Over the past month, I’ve been able to get out on the water a few times by myself. With temperatures climbing above 30 degrees Celsius (85°F) on some days, I’ve been fishing the cooler headwater reaches of a couple of local trout streams. It’s places like this where I enjoy using my bamboo fly rod the most.
Getting to some of these waters required a bit of effort – hiking, biking, and bushwacking. I encountered fewer people the further I headed into the back-country.
I try to use my Partridge cane rod at least once or twice a year. I should take it out more often but I’m always afraid I might break the tip. I don’t have a spare tip section for this rod, so if something ever happened to it, I’d probably have a difficult time finding a replacement.
The upper reaches of these streams rely on underground springs, seeps, and tributaries, to maintain their flows during the summer months. The water entering the stream at these locations is cool. This helps to keep the water at a comfortable temperature for trout during the warm summer months. Wet-wading, wearing quick-dry pants or shorts is a refreshing way to fish at this time of year. Seldom do you have to wade more than knee-deep to cross from one side of the stream to the other.
The water in these streams is crystal-clear, making it relatively easy to spot trout finning in the shallow tail-out of a pool. In the deepest part of the pool, fish can be more difficult to spot, as they tend to blend in with rocks and pebbles strewn along the stream bottom. In this environment, they are masters at camouflage. Rather than looking for the trout, I look for their shadows along the bottom of the stream. Once trout begin to feed on the surface, you know exactly where they are holding. Then, it’s up to the angler to show them the right fly.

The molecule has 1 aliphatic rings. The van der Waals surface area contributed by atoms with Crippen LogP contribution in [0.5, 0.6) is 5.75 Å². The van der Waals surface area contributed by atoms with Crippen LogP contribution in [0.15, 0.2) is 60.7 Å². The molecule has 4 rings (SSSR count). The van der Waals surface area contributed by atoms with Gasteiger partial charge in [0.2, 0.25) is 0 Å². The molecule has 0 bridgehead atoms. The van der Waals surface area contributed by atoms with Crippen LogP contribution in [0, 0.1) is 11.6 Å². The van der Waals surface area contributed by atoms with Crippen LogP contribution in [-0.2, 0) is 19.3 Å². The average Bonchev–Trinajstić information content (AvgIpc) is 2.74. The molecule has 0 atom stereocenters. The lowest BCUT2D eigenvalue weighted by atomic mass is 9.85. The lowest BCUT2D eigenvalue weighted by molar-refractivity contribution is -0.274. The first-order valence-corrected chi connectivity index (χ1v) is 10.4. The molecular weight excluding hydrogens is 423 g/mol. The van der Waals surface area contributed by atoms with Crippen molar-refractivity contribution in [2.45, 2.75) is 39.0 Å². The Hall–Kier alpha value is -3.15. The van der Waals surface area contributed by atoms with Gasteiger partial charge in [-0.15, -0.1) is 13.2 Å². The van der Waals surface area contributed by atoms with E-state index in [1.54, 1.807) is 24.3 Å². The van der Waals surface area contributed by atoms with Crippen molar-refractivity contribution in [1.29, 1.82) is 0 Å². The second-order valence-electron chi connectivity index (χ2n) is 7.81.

Wherever there is cover, there can be trout. Tree branches, bushes, and other vegetation overhanging the stream are great places to search for fish. Log jams and undercut banks are always worth investigating. Water shaded by trees is another favourite place to search for trout.
Some stretches of water can be more productive than others. Sometimes, you have to cover a lot of water to find trout hideouts. A pool that looks fishy might not hold any trout, while one that appears less-than-ideal might contain several nice fish. Sometimes, there’s no rhyme or reason, as to why trout are attracted to one place over another.
You may only have one or two shots all day at catching a really good fish, so you have to treat every pool, every run, every pocket of water as if it holds the fish of the day. Such was the case on my last visit to a mountain stream near Crowsnest Pass. The fishing was a little slow that day. By late afternoon, I had caught but two trout. Now, it was almost time to leave. But first, there was one more spot to try – one more opportunity.
I’ve caught fish here before. It’s a short run, less than 10 metres (30 feet) in length and about half a metre (1.5 feet) in depth. Willow branches droop over the far bank, providing good overhead cover. The current in the top half of the run is quite swift, then slows down as it reaches the tail-out.
After watching the water for several minutes, without any sign of a trout, I cast my foam hopper toward the top of the run, along the inside seam. The fly drifted downstream nicely but nothing happened. I made another cast to the same spot. Just as I was ready to lift my line from the water, a trout swirled at the fly. It looked like a good fish. I set the hook but felt nothing. Next, I watched as the trout bolted to the other side of the stream, taking shelter beneath the overhanging willow branches. I waited a minute or two, then made another cast, this time as close to the branches as I dared. On the third or fourth cast, a trout rose and ate the foam fly. I lifted the tip of the rod and hooked the fish. Was it the same trout? I don’t know – maybe. The fish put up a good fight, making several determined runs toward the willow-lined bank. I kept the pressure on and was able to keep the fish away from trouble. It wasn’t long before the large, colorful cutthroat trout slipped into my net. It was a great way to end the day!